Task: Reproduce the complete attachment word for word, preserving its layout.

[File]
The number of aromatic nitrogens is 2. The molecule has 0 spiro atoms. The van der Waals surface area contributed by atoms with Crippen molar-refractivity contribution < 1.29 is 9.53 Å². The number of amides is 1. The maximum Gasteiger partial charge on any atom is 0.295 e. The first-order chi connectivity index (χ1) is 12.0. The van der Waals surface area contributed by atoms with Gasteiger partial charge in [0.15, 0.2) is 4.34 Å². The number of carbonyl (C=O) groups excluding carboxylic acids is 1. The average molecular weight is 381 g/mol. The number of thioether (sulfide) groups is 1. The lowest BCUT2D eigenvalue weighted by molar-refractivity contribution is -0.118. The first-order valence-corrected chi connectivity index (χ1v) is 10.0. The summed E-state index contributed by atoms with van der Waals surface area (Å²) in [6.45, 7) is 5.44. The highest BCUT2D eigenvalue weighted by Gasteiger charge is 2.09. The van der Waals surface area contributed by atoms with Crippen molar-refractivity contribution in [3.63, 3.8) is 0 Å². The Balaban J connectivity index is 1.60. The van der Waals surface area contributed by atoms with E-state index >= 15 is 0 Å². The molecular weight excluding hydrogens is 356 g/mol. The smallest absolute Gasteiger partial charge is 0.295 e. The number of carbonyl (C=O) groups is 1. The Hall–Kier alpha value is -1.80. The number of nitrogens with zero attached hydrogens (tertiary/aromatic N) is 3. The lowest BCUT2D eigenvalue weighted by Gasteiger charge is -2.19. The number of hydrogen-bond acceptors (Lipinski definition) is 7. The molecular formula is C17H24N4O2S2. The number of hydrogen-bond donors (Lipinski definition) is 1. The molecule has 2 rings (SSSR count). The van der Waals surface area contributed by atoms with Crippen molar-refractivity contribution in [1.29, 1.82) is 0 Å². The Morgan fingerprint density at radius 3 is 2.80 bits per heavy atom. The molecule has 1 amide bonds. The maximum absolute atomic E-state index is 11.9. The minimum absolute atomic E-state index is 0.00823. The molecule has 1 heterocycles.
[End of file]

The number of aromatic nitrogens is 2. The molecule has 0 spiro atoms. The van der Waals surface area contributed by atoms with Crippen molar-refractivity contribution < 1.29 is 9.53 Å². The number of amides is 1. The maximum Gasteiger partial charge on any atom is 0.295 e. The first-order chi connectivity index (χ1) is 12.0. The van der Waals surface area contributed by atoms with Gasteiger partial charge in [0.15, 0.2) is 4.34 Å². The number of carbonyl (C=O) groups excluding carboxylic acids is 1. The average molecular weight is 381 g/mol. The number of thioether (sulfide) groups is 1. The lowest BCUT2D eigenvalue weighted by molar-refractivity contribution is -0.118. The first-order valence-corrected chi connectivity index (χ1v) is 10.0. The summed E-state index contributed by atoms with van der Waals surface area (Å²) in [6.45, 7) is 5.44. The highest BCUT2D eigenvalue weighted by Gasteiger charge is 2.09. The van der Waals surface area contributed by atoms with Crippen molar-refractivity contribution in [3.63, 3.8) is 0 Å². The Balaban J connectivity index is 1.60. The van der Waals surface area contributed by atoms with E-state index >= 15 is 0 Å². The molecular weight excluding hydrogens is 356 g/mol. The smallest absolute Gasteiger partial charge is 0.295 e. The number of carbonyl (C=O) groups is 1. The Hall–Kier alpha value is -1.80. The number of nitrogens with zero attached hydrogens (tertiary/aromatic N) is 3. The lowest BCUT2D eigenvalue weighted by Gasteiger charge is -2.19. The number of hydrogen-bond acceptors (Lipinski definition) is 7. The molecular formula is C17H24N4O2S2. The number of hydrogen-bond donors (Lipinski definition) is 1. The molecule has 2 rings (SSSR count). The van der Waals surface area contributed by atoms with Crippen molar-refractivity contribution in [1.29, 1.82) is 0 Å². The Morgan fingerprint density at radius 3 is 2.80 bits per heavy atom. The molecule has 1 amide bonds. The maximum absolute atomic E-state index is 11.9. The minimum absolute atomic E-state index is 0.00823. The molecule has 1 heterocycles.